UWI student pleads guilty to drug charges
A University the West Indies student pleaded guilty to four drug charges when he appeared before a Bridgetown court earlier Thursdsay.
Shaquille Curtly-Ryan Callender of #50 Serenity Hill, Kendal, St John apologized to the District ‘A’ Magistrates Court today, telling Acting Chief Magistrate Douglas Frederick that he was “sorry” and had “made a mistake”.
“I apologize to my parents for the difficult situation I put them in and caused them a lot of embarrassment,” the 23-year-old bartender added.
Callender pleaded guilty to possession, importation, trafficking and intent to supply the 0.5 kilogrammes of cannabis which police found in a speaker box, as well as 237 grammes of the substance found in a second box.
Prosecutor Sergeant Martin Rock told the court that two boxes supposedly containing multi-media speakers which were shipped to Barbados carried Callender’s name but a different address.
Callender went to the General Post Office on Wednesday, presented his identification, cleared one box and left. Once outside he was intercepted by police, who he advised of a second box which Customs officials later handed over to the lawmen. They later discovered five packages of marijuana in one box and 15 in the other.
Callender also told police he was offered $500 to clear the boxes.
His attorney Wilfred Abrahams took Callender to task for his actions, even as he begged the court to be lenient to the first-time offender.
Abrahams explained that his client “came from a good family” which was hardworking, well-respected and supportive. He added that Callender had seven CXC certificates and was a former Combermere student who tended bar sometimes.
The lawyer added that his client met a Caucasian woman on the beach who he was certain had “used him”. She has since left the island, Abrahams said, adding that he had questioned his client about why the person whose address was on the box had not collected the items.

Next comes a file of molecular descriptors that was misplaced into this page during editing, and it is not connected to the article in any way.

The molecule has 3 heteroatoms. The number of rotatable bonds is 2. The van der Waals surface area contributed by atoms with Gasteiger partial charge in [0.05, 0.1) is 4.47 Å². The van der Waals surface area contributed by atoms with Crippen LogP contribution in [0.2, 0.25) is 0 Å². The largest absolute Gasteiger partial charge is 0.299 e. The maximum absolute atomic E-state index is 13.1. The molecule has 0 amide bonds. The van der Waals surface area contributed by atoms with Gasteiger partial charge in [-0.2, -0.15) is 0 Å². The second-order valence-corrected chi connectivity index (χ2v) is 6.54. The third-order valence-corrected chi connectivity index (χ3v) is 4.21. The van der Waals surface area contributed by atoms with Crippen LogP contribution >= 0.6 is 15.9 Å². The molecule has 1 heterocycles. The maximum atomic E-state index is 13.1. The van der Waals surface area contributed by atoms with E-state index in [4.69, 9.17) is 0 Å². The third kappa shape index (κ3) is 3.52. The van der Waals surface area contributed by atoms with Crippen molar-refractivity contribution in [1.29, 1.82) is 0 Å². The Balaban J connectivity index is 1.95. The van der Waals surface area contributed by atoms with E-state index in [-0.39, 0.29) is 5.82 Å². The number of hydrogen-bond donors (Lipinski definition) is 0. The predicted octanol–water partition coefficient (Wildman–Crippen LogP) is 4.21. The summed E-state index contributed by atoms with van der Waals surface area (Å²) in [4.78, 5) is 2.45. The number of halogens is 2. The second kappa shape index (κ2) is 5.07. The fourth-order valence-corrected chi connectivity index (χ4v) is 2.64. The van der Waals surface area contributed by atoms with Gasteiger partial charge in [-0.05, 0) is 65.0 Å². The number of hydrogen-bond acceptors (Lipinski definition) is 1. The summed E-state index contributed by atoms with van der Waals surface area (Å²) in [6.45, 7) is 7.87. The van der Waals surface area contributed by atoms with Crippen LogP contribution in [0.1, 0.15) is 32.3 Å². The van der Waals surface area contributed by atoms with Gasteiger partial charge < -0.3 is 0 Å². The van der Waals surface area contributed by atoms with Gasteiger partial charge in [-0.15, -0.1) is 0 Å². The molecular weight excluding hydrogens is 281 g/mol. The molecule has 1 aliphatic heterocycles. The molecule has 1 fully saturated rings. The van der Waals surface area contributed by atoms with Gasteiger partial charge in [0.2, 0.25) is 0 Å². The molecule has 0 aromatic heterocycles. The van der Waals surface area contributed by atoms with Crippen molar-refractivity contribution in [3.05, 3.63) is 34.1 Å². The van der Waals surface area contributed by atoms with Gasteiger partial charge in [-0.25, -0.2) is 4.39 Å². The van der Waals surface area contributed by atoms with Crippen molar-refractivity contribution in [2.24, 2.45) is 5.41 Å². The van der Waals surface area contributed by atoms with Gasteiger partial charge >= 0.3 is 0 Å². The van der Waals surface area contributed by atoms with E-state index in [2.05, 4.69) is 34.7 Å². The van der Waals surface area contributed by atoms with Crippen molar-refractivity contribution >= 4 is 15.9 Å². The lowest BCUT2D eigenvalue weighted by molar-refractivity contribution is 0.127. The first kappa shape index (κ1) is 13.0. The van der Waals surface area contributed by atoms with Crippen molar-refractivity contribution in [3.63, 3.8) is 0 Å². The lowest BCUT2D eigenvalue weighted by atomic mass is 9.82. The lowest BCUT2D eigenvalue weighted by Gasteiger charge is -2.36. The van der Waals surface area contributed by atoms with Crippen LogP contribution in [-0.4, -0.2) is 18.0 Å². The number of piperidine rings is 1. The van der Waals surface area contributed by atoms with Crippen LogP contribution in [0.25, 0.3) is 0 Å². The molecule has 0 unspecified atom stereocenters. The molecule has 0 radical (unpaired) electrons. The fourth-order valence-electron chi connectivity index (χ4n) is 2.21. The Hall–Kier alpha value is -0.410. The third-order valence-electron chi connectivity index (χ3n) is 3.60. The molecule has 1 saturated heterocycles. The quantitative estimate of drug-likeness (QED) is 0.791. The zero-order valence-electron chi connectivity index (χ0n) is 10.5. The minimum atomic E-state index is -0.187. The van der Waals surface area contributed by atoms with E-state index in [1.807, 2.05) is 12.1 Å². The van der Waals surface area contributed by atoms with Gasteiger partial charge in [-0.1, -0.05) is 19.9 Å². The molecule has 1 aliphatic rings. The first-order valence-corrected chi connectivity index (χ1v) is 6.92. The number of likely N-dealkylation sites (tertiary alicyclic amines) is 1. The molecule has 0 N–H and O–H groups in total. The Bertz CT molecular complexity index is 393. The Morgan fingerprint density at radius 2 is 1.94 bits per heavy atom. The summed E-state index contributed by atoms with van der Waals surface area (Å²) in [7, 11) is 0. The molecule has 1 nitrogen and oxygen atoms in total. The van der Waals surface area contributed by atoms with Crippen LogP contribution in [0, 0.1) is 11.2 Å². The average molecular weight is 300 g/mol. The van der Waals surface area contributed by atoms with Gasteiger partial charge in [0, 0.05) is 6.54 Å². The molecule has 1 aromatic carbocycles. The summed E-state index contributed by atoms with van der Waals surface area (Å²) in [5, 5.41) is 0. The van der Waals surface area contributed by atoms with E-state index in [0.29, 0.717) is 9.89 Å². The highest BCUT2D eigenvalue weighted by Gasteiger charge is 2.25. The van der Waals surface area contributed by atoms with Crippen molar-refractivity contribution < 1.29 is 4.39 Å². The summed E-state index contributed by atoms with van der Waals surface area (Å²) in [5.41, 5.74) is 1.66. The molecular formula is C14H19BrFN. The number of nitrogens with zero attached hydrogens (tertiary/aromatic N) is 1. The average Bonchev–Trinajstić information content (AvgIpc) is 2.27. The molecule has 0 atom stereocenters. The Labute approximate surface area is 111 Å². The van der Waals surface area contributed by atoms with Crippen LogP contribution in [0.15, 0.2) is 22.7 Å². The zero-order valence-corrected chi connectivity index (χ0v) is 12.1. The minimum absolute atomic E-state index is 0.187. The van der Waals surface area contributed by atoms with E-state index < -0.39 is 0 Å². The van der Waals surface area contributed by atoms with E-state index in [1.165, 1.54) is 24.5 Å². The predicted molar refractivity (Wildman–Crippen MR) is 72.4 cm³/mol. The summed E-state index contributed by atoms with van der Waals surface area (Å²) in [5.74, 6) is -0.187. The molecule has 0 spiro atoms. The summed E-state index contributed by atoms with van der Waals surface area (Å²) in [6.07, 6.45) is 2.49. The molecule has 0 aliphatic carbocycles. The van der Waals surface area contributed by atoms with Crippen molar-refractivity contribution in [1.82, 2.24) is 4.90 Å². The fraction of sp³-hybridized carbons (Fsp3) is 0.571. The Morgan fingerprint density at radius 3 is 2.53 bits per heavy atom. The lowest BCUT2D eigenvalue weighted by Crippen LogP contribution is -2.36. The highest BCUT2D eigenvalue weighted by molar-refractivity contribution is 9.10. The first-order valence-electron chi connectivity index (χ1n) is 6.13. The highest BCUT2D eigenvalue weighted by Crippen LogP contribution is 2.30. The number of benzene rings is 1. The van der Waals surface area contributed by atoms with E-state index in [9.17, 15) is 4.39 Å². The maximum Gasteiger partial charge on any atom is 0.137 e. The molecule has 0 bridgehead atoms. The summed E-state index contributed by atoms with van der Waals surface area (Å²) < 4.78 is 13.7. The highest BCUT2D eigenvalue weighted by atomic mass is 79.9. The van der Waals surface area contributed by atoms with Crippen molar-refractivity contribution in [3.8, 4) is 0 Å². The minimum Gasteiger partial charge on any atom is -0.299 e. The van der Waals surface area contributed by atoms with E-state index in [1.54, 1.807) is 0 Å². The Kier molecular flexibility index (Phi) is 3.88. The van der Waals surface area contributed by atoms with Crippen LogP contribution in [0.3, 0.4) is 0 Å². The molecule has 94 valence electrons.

Describing it as “even more astounding,” Abrahams explained that Callender “does not use drugs nor has a drug habit”. “He is not a criminal, Sir,” the attorney stressed, stating that he could not tell the court what justice to mete out but remarked: “He has had an exemplary record to date . . . he is the perfect candidate for probation or a bond.”
“I believe in young people,” the legal representative told the Acting Chief Magistrate, “and I believe that the person who you give a break to today might do something great later.”
Frederick stressed that Callender was intelligent and had “the capacity to know the difference between right and wrong”, adding that “for a small amount of money” Callender had been willing to bring drugs into Barbados to wreak havoc on people.
“You would be aware of the drug rehabilitation programmes and the damage drugs are doing to this society,” Frederick stressed.
Referring to the educational opportunities Callender has had so far, the magistrate queried whether he did not think those to whom the drugs would be sold wanted to benefit from similar opportunities.
“It was an irrational decision on my part, Sir,” Callender replied.
Frederick ordered a pre-sentencing report on the young man, granted him $10,000 bail and adjourned the case until September 13 when the young man will be sentenced.
Attorney Alexandria Daniel also appeared on Callender’s behalf.